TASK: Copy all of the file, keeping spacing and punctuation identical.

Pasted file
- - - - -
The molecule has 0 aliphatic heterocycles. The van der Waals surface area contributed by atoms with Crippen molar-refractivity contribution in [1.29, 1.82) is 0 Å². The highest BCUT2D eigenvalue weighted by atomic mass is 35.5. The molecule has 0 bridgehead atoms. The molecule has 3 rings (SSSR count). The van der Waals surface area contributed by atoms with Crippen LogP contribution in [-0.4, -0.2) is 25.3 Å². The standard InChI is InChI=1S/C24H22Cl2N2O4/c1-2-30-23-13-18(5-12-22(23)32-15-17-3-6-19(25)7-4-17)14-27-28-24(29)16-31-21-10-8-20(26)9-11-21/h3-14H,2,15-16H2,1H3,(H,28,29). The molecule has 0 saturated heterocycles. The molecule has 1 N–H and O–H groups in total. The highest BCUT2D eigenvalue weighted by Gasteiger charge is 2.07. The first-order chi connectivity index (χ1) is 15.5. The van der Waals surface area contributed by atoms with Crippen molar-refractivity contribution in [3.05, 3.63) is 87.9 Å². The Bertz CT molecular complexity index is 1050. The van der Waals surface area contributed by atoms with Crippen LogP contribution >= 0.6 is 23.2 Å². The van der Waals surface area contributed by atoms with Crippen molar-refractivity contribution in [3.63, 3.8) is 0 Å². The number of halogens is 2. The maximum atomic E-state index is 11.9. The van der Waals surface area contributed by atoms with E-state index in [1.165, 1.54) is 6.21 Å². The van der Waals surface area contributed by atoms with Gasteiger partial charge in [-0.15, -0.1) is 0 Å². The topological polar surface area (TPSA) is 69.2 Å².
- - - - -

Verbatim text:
The molecule has 0 aliphatic heterocycles. The van der Waals surface area contributed by atoms with Crippen molar-refractivity contribution in [1.29, 1.82) is 0 Å². The highest BCUT2D eigenvalue weighted by atomic mass is 35.5. The molecule has 0 bridgehead atoms. The molecule has 3 rings (SSSR count). The van der Waals surface area contributed by atoms with Crippen LogP contribution in [-0.4, -0.2) is 25.3 Å². The standard InChI is InChI=1S/C24H22Cl2N2O4/c1-2-30-23-13-18(5-12-22(23)32-15-17-3-6-19(25)7-4-17)14-27-28-24(29)16-31-21-10-8-20(26)9-11-21/h3-14H,2,15-16H2,1H3,(H,28,29). The molecule has 0 saturated heterocycles. The molecule has 1 N–H and O–H groups in total. The highest BCUT2D eigenvalue weighted by Gasteiger charge is 2.07. The first-order chi connectivity index (χ1) is 15.5. The van der Waals surface area contributed by atoms with Crippen molar-refractivity contribution in [3.05, 3.63) is 87.9 Å². The Bertz CT molecular complexity index is 1050. The van der Waals surface area contributed by atoms with Crippen LogP contribution >= 0.6 is 23.2 Å². The van der Waals surface area contributed by atoms with Crippen molar-refractivity contribution in [3.63, 3.8) is 0 Å². The number of halogens is 2. The maximum atomic E-state index is 11.9. The van der Waals surface area contributed by atoms with E-state index in [1.165, 1.54) is 6.21 Å². The van der Waals surface area contributed by atoms with Gasteiger partial charge in [-0.15, -0.1) is 0 Å². The topological polar surface area (TPSA) is 69.2 Å².